Egypt's economy contracted by an estimated 7 percent in the January-to-March quarter as its popular revolt disrupted business and scared away tourists and investors, a newspaper quoted the finance minister as saying.
A military council has ruled Egypt since President Hosni Mubarak was swept from power on February 11.
The Jan-March period is the third quarter of Egypt's 2010-2011 fiscal year.
"The Egyptian economy contracted 7 percent during the first three months of the current year ... according to (Finance Minister) Samir Radwan," newspaper al-Shorouk reported.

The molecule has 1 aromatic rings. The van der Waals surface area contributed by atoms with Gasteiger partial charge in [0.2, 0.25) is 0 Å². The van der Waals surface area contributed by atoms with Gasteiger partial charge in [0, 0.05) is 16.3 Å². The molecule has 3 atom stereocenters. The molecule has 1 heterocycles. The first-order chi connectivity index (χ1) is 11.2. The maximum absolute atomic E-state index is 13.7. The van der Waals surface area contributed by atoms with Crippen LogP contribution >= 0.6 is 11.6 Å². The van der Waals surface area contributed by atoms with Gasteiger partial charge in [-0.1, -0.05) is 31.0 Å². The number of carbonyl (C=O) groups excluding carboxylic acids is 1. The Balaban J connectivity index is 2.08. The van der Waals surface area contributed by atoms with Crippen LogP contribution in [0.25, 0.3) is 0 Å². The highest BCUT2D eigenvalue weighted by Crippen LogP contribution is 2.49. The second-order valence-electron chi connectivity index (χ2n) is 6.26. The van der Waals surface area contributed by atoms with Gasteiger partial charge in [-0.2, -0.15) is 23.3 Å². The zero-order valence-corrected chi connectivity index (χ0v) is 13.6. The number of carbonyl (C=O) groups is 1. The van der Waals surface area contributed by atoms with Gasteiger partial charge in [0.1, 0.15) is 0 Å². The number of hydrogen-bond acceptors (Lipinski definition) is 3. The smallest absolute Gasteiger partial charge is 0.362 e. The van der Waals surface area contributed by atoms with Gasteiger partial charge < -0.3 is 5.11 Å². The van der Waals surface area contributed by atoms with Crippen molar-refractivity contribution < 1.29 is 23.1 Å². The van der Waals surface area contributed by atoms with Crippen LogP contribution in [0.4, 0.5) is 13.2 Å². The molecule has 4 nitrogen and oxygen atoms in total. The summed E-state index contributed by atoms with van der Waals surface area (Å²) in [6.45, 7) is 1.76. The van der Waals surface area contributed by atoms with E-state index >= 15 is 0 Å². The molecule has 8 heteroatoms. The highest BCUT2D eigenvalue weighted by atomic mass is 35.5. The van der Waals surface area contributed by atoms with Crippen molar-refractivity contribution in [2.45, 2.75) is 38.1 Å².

Radwan said he expected Egyptian gross domestic product to grow 2 percent in the current fiscal year, the paper said.
State news agency MENA earlier this month quoted Radwan as forecasting GDP growth of 2.5 to 3 percent in the current fiscal year. Before the unrest began in January, the government had been predicting growth of around 6 percent.
"Borrowing is the solution for the current problem," al-Shorouk quoted Radwan as saying. "The balance of payments loses $3 billion every month and tourism $1 billion."
Egypt is seeking $10 billion in funding from global lenders and rich nations to cope with the fallout of the mass protests.
The country will receive a $2.2 billion loan from the World Bank at an interest rate of 3 percent to be repaid over 18 years, al-Shourouk quoted Radwan as saying
"Revolutions come at a price," Radwan told the paper. "The cost in Egypt is very low compared to other countries that have gone through the same circumstances."